Williams v. Illinois

Opinion Summary:

In petitioner's bench trial for rape, the prosecution called an expert who testified that a DNA profile produced by an outside lab matched a profile produced by the state police lab using a sample of petitioner's blood. At issue was whether Crawford v. Washington precluded the expert witness from testifying in a manner that had long been allowed under the law of evidence. Specifically, did Crawford bar an expert from expressing an opinion based on facts about a case that have been made known to the expert but about which the expert was not competent to testify. Also at issue was whether Crawford substantially impeded the ability of prosecutors to introduce DNA evidence and thus could effectively relegate the prosecution in some cases to reliance on older, less reliable forms of proof. The Court concluded that this form of expert testimony did not violate the Confrontation Clause because the provision had no application to out-of-court statements that were not offered to prove the truth of the matter asserted. Therefore, the Court concluded that the expert's testimony did not violate the Sixth Amendment. As a second, independent basis for the Court's decision, even if the report produced by the outside lab had been admitted into evidence, there would have been no Confrontation Clause violation.

NOTE: Where it is feasible, a syllabus (headnote) will be released, as is being done in connection with this case, at the time the opinion is issued. The syllabus constitutes no part of the opinion of the Court but has been prepared by the Reporter of Decisions for the convenience of the reader. See United States v. Detroit Timber & Lumber Co., 200 U. S. 321 .




certiorari to the supreme court of illinois

No. 10–8505. Argued December 6, 2011—Decided June 18, 2012

At petitioner’s bench trial for rape, Sandra Lambatos, a forensic specialist at the Illinois State Police lab, testified that she matched a DNA profile produced by an outside laboratory, Cellmark, to a profile the state lab produced using a sample of petitioner’s blood. She testified that Cellmark was an accredited laboratory and that business records showed that vaginal swabs taken from the victim, L. J., were sent to Cellmark and returned. She offered no other statement for the purpose of identifying the sample used for Cellmark’s profile or establishing how Cellmark handled or tested the sample. Nor did she vouch for the accuracy of Cellmark’s profile. The defense moved to exclude, on Confrontation Clause grounds, Lambatos’ testimony insofar as it implicated events at Cellmark, but the prosecution said that petitioner’s confrontation rights were satisfied because he had the opportunity to cross-examine the expert who had testified as to the match. The prosecutor argued that Illinois Rule of Evidence 703 permitted an expert to disclose facts on which the expert’s opinion is based even if the expert is not competent to testify to those underlying facts, and that any deficiency went to the weight of the evidence, not its admissibility. The trial court admitted the evidence and found petitioner guilty. Both the Illinois Court of Appeals and the State Supreme Court affirmed, concluding that Lambatos’ testimony did not violate petitioner’s confrontation rights because Cellmark’s report was not offered into evidence to prove the truth of the matter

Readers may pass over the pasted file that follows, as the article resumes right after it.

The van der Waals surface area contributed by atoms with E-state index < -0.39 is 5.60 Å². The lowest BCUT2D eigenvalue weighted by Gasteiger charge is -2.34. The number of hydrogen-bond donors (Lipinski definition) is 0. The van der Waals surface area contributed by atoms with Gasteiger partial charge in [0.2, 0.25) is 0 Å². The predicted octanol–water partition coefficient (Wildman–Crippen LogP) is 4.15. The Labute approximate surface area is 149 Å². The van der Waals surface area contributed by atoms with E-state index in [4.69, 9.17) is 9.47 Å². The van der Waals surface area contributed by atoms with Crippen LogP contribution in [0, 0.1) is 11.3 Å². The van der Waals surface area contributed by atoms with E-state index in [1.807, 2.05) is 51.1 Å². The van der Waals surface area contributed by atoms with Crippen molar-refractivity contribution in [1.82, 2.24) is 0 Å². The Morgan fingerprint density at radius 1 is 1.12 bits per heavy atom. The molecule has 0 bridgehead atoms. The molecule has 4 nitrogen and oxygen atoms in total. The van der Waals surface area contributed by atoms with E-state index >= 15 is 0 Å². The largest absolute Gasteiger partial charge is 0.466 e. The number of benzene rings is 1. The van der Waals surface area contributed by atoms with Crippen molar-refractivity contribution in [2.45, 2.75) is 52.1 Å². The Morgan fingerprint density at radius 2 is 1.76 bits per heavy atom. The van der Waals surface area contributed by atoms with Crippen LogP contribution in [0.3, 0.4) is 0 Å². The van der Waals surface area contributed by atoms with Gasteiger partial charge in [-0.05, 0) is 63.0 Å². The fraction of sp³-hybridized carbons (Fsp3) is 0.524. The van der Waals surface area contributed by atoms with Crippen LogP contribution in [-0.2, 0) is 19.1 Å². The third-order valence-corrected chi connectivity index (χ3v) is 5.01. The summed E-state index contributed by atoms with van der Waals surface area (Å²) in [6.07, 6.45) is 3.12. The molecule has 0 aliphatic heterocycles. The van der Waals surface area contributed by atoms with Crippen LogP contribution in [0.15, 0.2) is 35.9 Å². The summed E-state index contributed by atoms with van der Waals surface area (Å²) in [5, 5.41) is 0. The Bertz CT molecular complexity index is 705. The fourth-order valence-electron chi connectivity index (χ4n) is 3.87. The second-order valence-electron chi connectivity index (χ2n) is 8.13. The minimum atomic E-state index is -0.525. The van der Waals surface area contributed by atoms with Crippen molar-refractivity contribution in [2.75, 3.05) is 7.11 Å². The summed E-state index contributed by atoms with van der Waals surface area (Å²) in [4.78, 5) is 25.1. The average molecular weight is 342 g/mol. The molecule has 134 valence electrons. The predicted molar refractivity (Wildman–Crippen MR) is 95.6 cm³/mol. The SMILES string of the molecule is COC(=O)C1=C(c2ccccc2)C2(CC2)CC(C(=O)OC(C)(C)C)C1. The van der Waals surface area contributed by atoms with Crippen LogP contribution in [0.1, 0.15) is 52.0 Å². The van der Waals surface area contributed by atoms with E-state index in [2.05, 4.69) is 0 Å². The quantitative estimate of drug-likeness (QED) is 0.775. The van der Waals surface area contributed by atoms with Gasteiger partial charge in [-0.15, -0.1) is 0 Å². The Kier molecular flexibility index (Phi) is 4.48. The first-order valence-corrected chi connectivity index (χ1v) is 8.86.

Held: The judgment is

238 Ill. 2d 125, 939 N. E. 2d 268,

Justice Alito, joined by The Chief Justice, Justice Kennedy, and Justice Breyer, concluded that the form of expert testimony given in this case does not violate the Confrontation Clause. Pp. 10–

(a) Before Crawford v. Washington, 541 U. S. 36 , this Court took the view that the Confrontation Clause did not bar the admission of out-of-court statements that fell within a firmly rooted exception to the hearsay rule. In Crawford, the Court held that such statements could be “admitted only where the declarant is unavailable, and only where the defendant has had a prior opportunity to cross-examine.” Id., at 59. In both Melendez-Diaz v. Massachusetts, 557 U. S. 305 , and Bullcoming v. New Mexico, 564 U. S. ___, two of the many cases that have arisen from Crawford, this Court ruled that scientific reports could not be used as substantive evidence against a defendant unless the analyst who prepared and certified the report was subject to confrontation. In each case, the report at issue “contain[ed] a testimonial certification, made in order to prove a fact at a criminal trial.” 564 U. S., at ___–___. Here, in contrast, the question is the constitutionality of allowing an expert witness to discuss others’ testimonial statements if those statements are not themselves admitted as evidence. Pp. 10–

(b) An expert witness may voice an opinion based on facts concerning the events at issue even if the expert lacks first-hand knowledge of those facts. A long tradition in American courts permits an expert to testify in the form of a “hypothetical question,” where the expert assumes the truth of factual predicates and then offers testimony based on those assumptions. See Forsyth v. Doolittle, 120 U. S. 73 . Modern evidence rules dispense with the need for hypothetical questions and permit an expert to base an opinion on facts “made known to the expert at or before the hearing,” though such reliance does not constitute admissible evidence of the underlying information. Ill. Rule Evid. 703; Fed. Rule Evid. 703. Both Illinois and Federal Rules bar an expert from disclosing the inadmissible evidence in jury trials but not in bench trials. This is important because Crawford, while departing from prior Confrontation Clause precedent in other respects, reaffirmed the proposition that the Clause “does not bar the use of testimonial statements for purposes other than establishing the truth of the matter asserted.” 541 U. S., at 59, n. 9. Pp. 13–